Posted by TDI_2 on May 10, 2002 at 09:41:48:
Karl Shreeves recently published an excellent [in my opinion] article entitled Technical Diving Equipment Configuration Based on Objective Data and Theory.
I will first present his conclusions, ver batim, and then I will discuss my own observations about them.
"Conclusion. While various camps within tech/cave diving have historically advocated the gear rigging extremes of complete personal choice to only-our-way-is-right, objective data coupled with theory support a middle position. Theory and data support some standardization, but not in all aspects of gear configuration.
1. Community consensus supports that simplified equipment is not the priority. Safety and performance are the priorities.
2. Theory and trials support standardization where inter-team response times are important, such as air sharing and gas shut down assistance.
3. Data support keeping the isolator valve all the way open.
4. Data support the need for rigid hip D-rings when using stage/deco cylinders.
5. Data support the need for adjustable shoulder D-rings.
6. Data support that redundant (double bladder) BCD use does not cause performance issues, provided the backup LPI is secured behind the bladder along the cylinder.
7. Data support a requirement to wear stage/deco cylinders consistently, for standardized cylinder markings, and for following a consistent gas switch procedure.
1. The data do not support the plate harness over the fabric harness.
2. The data do not support buckle-less harnesses over adjustable shoulder quick release buckles.
3. The data do not support a requirement for only one D-ring per shoulder.
4. The data do not show a meaningful performance difference caused by drag between bungeed and unbungeed BCDs in divers swimming while wearing tech gear. Drag while scootering was not evaluated.
5. The data do not support a standard for the location of stage/deco cylinders."
My own observations:
I believe in complete personal choice for myself. I let others dive rigged the way they want to. Even when I see a clear failure point in their rigging, I can live with that, since its their gear and their life, and not mine. I expect other divers to defer to my own choices for myself as well.
I agree with Mr. Shreeves, that some middle road is probably the best route. Tank marking is probably the area that is most critical for uniformity for a pair or team of divers going down to a wreck. The most likely thing to kill you while tech diving seems to me, from what I have read and learned, to be breathing the wrong gas at the wrong depth. Uniform legible tank markings is the best way to prevent that.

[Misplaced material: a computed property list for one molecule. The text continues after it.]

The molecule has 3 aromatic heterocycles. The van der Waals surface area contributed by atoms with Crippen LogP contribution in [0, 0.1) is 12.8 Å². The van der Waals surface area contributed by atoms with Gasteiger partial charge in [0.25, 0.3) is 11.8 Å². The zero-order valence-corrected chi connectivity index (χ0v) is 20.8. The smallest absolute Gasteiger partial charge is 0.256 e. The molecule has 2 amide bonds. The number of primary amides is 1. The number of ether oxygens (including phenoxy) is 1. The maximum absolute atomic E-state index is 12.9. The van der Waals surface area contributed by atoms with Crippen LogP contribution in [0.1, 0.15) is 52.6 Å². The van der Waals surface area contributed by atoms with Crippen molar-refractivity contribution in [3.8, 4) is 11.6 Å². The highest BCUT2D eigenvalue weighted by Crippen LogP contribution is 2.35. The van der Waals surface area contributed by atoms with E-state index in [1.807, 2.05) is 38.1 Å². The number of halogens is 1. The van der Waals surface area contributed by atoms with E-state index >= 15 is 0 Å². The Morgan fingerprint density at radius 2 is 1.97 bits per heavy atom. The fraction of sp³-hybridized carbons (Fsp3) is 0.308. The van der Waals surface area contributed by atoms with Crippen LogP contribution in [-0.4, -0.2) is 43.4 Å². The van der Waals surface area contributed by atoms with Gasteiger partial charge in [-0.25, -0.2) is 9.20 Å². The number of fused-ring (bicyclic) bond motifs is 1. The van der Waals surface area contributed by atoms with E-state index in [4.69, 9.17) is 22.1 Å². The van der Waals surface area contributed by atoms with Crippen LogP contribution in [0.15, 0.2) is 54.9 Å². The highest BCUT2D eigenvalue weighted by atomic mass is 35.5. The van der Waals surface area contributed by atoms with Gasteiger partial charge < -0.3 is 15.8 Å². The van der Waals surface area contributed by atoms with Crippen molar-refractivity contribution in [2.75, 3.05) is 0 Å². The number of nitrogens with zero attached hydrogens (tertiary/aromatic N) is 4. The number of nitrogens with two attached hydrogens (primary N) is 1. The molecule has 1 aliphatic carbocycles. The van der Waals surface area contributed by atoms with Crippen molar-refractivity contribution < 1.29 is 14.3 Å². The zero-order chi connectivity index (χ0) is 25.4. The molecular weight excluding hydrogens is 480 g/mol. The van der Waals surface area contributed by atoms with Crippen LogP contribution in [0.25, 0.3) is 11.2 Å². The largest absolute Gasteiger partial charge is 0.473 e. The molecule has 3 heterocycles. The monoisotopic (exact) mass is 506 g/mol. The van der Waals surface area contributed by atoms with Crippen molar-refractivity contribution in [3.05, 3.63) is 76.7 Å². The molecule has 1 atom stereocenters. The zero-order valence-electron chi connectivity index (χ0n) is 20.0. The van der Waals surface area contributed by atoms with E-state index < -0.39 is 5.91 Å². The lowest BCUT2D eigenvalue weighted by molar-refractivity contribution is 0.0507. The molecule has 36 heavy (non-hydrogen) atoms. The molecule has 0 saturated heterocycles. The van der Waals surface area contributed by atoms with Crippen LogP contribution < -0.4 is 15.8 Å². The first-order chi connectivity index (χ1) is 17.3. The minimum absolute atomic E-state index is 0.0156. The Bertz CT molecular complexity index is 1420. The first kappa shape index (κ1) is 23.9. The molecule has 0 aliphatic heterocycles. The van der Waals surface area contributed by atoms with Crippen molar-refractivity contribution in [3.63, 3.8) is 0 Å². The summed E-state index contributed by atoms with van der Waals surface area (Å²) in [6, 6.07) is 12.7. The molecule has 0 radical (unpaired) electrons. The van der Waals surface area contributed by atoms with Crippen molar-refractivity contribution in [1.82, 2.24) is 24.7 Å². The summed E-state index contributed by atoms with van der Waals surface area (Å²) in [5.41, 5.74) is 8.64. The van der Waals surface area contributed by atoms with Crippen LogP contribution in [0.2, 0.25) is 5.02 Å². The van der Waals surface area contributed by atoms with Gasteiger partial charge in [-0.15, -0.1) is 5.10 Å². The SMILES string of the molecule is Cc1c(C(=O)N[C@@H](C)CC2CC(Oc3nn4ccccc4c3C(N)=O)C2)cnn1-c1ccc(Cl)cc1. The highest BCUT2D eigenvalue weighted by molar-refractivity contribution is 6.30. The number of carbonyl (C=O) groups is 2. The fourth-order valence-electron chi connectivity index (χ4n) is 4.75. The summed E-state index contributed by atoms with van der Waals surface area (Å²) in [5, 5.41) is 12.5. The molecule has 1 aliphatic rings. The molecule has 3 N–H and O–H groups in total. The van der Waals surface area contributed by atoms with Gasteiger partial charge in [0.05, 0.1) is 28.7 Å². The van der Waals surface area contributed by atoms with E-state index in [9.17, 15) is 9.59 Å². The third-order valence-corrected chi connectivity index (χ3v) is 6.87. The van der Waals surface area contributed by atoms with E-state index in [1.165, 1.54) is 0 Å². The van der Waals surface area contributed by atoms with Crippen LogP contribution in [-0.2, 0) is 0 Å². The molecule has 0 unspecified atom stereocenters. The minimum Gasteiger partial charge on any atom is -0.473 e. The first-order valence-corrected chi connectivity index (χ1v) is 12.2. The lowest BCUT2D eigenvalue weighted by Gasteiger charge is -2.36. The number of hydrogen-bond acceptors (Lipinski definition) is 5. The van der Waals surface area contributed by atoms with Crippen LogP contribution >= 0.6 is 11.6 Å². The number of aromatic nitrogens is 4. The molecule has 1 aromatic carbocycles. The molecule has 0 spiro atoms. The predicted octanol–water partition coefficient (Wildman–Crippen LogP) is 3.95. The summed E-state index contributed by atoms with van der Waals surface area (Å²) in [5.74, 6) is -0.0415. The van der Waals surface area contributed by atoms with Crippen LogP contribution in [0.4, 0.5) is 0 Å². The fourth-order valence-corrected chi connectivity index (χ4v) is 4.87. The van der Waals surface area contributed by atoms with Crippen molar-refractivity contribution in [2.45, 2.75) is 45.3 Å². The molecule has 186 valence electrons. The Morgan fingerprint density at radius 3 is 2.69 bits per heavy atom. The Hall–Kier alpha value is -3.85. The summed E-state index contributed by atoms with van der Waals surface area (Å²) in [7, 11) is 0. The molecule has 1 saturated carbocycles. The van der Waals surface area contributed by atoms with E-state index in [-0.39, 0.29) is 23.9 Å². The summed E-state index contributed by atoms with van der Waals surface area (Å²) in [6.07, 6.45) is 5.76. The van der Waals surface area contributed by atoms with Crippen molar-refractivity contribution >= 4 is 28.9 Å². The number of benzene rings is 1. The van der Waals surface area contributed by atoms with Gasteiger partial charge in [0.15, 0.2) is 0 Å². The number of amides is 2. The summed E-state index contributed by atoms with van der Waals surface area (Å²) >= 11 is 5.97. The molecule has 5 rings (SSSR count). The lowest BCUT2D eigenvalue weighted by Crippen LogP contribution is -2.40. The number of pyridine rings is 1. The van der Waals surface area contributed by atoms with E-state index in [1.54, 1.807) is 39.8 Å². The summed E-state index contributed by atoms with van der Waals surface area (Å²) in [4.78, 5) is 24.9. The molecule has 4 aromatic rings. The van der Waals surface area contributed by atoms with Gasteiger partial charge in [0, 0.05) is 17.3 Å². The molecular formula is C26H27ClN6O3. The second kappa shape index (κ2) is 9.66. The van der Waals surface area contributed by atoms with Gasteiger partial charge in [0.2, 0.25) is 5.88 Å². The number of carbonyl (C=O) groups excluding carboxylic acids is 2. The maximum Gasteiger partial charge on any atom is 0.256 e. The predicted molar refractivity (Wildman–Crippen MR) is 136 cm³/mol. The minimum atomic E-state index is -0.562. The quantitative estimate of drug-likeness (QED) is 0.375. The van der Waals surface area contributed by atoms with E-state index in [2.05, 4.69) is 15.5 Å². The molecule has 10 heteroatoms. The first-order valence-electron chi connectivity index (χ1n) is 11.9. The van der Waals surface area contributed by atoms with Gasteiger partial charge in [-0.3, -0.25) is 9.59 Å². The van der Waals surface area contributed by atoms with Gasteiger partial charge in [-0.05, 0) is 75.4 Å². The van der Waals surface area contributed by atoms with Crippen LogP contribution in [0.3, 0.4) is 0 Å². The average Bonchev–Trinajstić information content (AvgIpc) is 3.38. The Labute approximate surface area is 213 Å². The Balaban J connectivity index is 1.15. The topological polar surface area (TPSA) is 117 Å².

I cant speak for cave diving. I am not a cave diver.
Gear performance is certainly my own highest priority. Thats why I buy and use only ScubaPro. And from among the various ScubaPro product lines, I buy and use only the most sophisticated ScubaPro products. I am lucky enough to have an expert equipment man who has been servicing ScubaPro parts for a long time.
In addition, you just cant beat free parts for a lifetime warranty. I have heard from my friends that Apix from the U.K. has come along and is as good and maybe better than ScubaPro. But I will stay married to ScubaPro.
My TDI instructor and I dont agree on everything. But we do agree that keeping the isolator valve turned opeo ONLY A MINIMUM amount makes it faster to shut down, and thats how we both keep it. I guess we disagree with Mr. Shreeves here.
My TDI instructor completely agrees with Mr. Shreeves on securing the backup LPI of the double-bladder B/C out of the way. This prevents confusion when you are being assisted by someone else underwater. I myself disagree with both of them, and I keep my backup LPI mounted on my right front, where I can get to it fastest when and if I need it. I am not worried about someone else trying to assist me and making a mistake, because nobody else touches my gear, ever, as a rule.
My TDI instructor and I both prefer the "rich to right / lean to left" system for stage/deco cylinders. I have found that I can mount the left one a little higher and the right one a little lower, and then I have complete access to reach all points on my gear and body in the middle, as well as good trim while swimming or hanging in deco.
I have found the fabric harness to be sufficient for all my own tech applications. I get good horizontal trim even though I dont have a backplate because the benefits of perfect weighting allow me to use the bubble in my drysuit to keep me horizontal. With a minimal bubble inside the suit, you have greater control over your trim and horizontal position. However, for my next B/C I may very well go to a backplate model, since that seems to augment horizontal trim even more.
I really like my adjustable shoulder straps and quick release buckles. Im glad Mr. Shreeves has given this more credibility with his research.
I have never tried bungeed wings. I probably never will. Those have been shamed so much that I dont want to call attention to my gear by having them. And since it seems possible that scootering could be a problem with bungeed wings, thats all the more reason to me not to buy or use bungeed wings. The worlds record deep tech dive was made with OMS bungeed wings, however, in their defense.
The thing I enjoy the most from TDI training is that it allows me the most personal freedom of choice in rigging my own gear. I have heard that the other training agencies are more rigid. That is why I will continue to stick with TDI, for myself.
I welcome alternative views and comments. Thats how we all learn from each other.
Finally, thank you, Mr. Shreeves, for your research and its publication. This will give us a lot to talk about at our next TDI meeting at our dive club.
/s/ TDI Diver #100,001
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